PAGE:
matohu matohu



 A large province once encircled the Kanto Plain. Musashi Province, or Musashi-no-kuni, covered what is now the 23 wards of Tokyo, almost all of Saitama Prefecture and part of Kanagawa Prefecture. Chichibu is located in what was the northwest corner of Musashi Province.
 It takes about an hour and a half by train to get to Chichibu from Ikebukuro Station in Tokyo. Towering over the city, Mt. Buko greets you when you get to the station. While much of the mountain has been stripped away from mining for limestone, its silhouette etched against the morning haze has the gravitas of a sacred mountain.

 Sericulture began in Chichibu during the Nara Period (710–784), and it was formerly a major producer of meisen silk textiles from the Taisho (1912–1926) to the Showa (1926–1989) periods. Meisen is a type of kasuri (also known as ikat) fabric, where the warp yarn features a print and temporarily woven weft yarn is taken out while being replaced with other yarn that is woven again. This style of weaving is also called hogushi ori (hogushi comes from the verb hogusu, which means to unravel or take apart). At the height of meisen, more than 800 weavers were counted here, and 70 percent of Chichibu’s population was said to be involved in the textile industry. Today, however, the number of meisen weavers can be counted on one hand. This important industrial craft is gradually disappearing together with kimono culture.

 We came to visit Mr. Arai, a traditional meisen artisan at Arakei Textile. We previously introduced Ashikaga meisen, which is characterized by the frequent use of geometric patterns. In contrast, Chichibu meisen often uses flowers, plants and other motifs from the natural world in its patterns. Chichibu meisen also highlights silk’s lustrous quality by using different colors for the warp and weft yarns to weave iridescence into the fabric. This gives the movement of the drape a gorgeous shimmer effect of different colors.
 On the suggestion of Mr. Arai, we tried weaving fabric after shifting half of the printed warp threads eight centimeters. This created a layered effect reminiscent of a double exposure for the pattern of the enkianthus perulatus shrub with red autumn leaves.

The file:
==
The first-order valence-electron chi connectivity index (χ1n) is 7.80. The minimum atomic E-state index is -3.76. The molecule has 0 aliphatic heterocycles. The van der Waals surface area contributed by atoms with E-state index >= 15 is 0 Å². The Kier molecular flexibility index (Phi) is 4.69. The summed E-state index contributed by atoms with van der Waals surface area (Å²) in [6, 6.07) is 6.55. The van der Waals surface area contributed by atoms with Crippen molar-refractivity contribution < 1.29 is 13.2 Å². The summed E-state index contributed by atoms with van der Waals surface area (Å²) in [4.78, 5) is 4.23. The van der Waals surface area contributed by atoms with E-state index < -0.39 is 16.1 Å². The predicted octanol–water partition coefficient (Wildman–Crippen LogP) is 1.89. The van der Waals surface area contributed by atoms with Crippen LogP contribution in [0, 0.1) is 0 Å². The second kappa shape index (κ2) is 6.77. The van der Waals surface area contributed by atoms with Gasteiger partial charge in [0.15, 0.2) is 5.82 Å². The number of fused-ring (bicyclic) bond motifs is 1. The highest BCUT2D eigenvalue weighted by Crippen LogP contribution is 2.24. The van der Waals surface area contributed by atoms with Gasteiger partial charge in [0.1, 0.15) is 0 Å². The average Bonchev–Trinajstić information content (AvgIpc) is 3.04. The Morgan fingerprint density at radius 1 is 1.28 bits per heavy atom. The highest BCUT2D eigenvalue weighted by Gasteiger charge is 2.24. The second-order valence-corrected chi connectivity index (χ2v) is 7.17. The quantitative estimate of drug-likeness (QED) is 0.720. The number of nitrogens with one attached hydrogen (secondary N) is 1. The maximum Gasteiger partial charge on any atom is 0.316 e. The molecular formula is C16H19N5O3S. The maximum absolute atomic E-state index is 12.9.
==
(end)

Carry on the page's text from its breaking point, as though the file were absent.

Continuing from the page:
“The appeal of Chichibu meisen is its ability to create simple yet complex expression,” says Mr. Arai with unconcealed amusement. While the weaving had formerly been divided among other artisans, it is now a wholly family-run venture. His intellectual curiosity drives him to come up with more interesting creations.

 Glancing at the household Shinto altar, we found the unusual talisman of a wolf. When asked about it, Mr. Arai told us that there were still people who worshipped wolves. In the past, wolves in Japan were regarded as beneficial to humans because they ate wild boar and deer that devoured crops. Wolves were called by the honorific name o-inu-sama and considered messengers of the mountain gods. Hearing the distant bay of a wolf from deep in the forest, people must have believed that wolves had mystical powers. Even so, the Japanese wolf went extinct around a hundred years ago.
 The Chichibu Mountains spread out behind the city like a vast dark ocean. Mitsumine-jinja Shrine lies within these mountains of Okuchichibu. The entrance to the sacred space is guarded by stone wolves baring their sharp fangs. The mountain air enveloping the shrine complex cleanses the spirit.

 The faith that has been a part of this land since ancient times retains a robust presence. But instead of a specific belief system, it is more like convictions that are a natural part of life. Everywhere you look there are small shrines dedicated to the mountain gods, and there is a pilgrimage circuit of 34 temples associated with the Goddess of Mercy. Shinto rituals and festivals take place at one place or another throughout the year, and folk arts such as taiko drumming and folk dancing are flourishing. At the very edge of Musashi Province, there are still people who revere the forest and put their hands together to pray to the mountain gods and wolves. These prayers, which have disappeared from our modern-day needs for food, clothing and shelter, are still rooted in this place.
 “Prayers give humans a sense of serenity. I think this buttresses the instability of our hearts,” comments Mr. Arai with calm composure. The fresh water from the palm of the hand still flows forth from an ancient spring.